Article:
A headline from Intelihealth Healthy Home made the semifinals because it uses a clear comparison to exemplify product benefits:

Imagine! Shoes more comfortable than your favorite socks

Another semifinalist is a headline from Sporty’s Preferred Living, a favorite of mine for years (going back to the original Sporty’s Tool Shop). Some of its headings are prosaic, but this one is worth quoting. For a verdigris-finished pair of lawn ornaments:

Pink Flamingos May Become an Endangered Species

One more semifinalist. Good Catalog Co. won my heart with headings such as:

Enjoy a Van Gogh Without Spending Millions

Most descriptions in this catalog are no-nonsense, but deceptively simple headings such as “Is It a Real Orchid?”-matched against the prosaic way so many catalogs might have introduced a silk flower-qualify the catalog for inclusion among the elite.

THE TOP 10 1. Can this “High Tech Gum” raise your IQ?

Tech Update (Comtrad Industries) is the consummate master of headlines. The writer plays a dangerous game with provocative headings such as this.

In that same catalog were other killer headlines, such as this one that takes dead aim at competitors:

Stereo systems costing ten times as much can’t do this!

And one I’d have chosen if it didn’t suffer from lack of punctuation:

“We knew the storm was coming before the Park Rangers did”

2. Invite Purple Martins To Rid Your Yard Of Mosquitoes

One way of judging headlines-comparing between two catalog descriptions of the same item-isn’t always available. But this heading for a birdhouse, in Improvements, became a choice after I compared it with a heading for the same item in a competing catalog:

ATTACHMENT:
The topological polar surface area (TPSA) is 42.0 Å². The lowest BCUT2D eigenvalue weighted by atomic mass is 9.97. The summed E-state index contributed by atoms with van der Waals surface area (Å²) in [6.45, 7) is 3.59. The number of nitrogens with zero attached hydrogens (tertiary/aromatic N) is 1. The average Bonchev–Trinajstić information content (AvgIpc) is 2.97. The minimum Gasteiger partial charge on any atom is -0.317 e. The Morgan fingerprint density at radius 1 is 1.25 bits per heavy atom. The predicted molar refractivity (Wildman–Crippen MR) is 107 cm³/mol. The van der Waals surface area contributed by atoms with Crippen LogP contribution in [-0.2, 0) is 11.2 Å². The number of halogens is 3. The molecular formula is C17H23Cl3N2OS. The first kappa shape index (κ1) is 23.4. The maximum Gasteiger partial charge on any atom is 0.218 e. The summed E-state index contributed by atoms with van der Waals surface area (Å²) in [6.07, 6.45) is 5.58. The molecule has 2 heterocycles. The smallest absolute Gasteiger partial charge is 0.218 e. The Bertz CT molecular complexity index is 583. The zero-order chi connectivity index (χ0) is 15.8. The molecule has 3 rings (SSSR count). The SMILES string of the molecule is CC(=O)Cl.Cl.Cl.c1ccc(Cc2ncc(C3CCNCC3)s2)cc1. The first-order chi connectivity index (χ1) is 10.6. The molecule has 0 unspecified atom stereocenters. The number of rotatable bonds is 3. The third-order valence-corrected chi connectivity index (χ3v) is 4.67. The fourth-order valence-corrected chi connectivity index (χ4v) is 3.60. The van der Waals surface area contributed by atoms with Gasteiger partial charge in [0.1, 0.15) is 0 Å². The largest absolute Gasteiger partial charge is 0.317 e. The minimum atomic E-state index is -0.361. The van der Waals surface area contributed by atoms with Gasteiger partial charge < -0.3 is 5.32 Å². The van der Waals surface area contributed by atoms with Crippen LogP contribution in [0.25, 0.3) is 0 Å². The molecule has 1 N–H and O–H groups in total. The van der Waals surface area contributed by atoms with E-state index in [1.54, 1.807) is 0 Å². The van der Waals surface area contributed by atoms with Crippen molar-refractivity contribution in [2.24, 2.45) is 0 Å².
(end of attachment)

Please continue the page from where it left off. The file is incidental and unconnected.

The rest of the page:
Welcome 12 Martin Families With This Definitive House.

Which of these would you have chosen?

The difference in appeal is immediate and apparent. The Improvements headline wins because it promises a specific benefit, as opposed to the implied benefit of the first heading.

3. One alarm. Two schedules. Workdays. Weekends. Power failures. Daylight savings time. The Emerson Atomic Clock Radio could very well be the last clock radio you ever buy!

I absolutely and positively had to include a headline from Lifestyle Fascination. This catalog has reader-grabbing headline after reader-grabbing headline. The winning headline for a clock radio just edged out one for an in-the-ear device called the “Nod surpressor”:

Keep awake at the wheel-this tiny device could save your life!

4. Weather, news, traffic updates, stock quotes, sports scores-while you shower!

Reliable HomeOffice has mastered the art of salesworthy terseness. I also liked:

Yes-fine wood furniture is still being made

But I couldn’t include it among the top 10 because next to it is the word “new,” which makes “still being made” puzzling.

5. These waterproof boots make you surefooted as a mountain goat (and much better looking).

This headline in Field Trips wins my heart because it doesn’t take itself too seriously but never lapses into sophomoric humor. Again, I had a hard time choosing and was tempted to include another from the same catalog in the top 10. Note this one, for a battery recharger: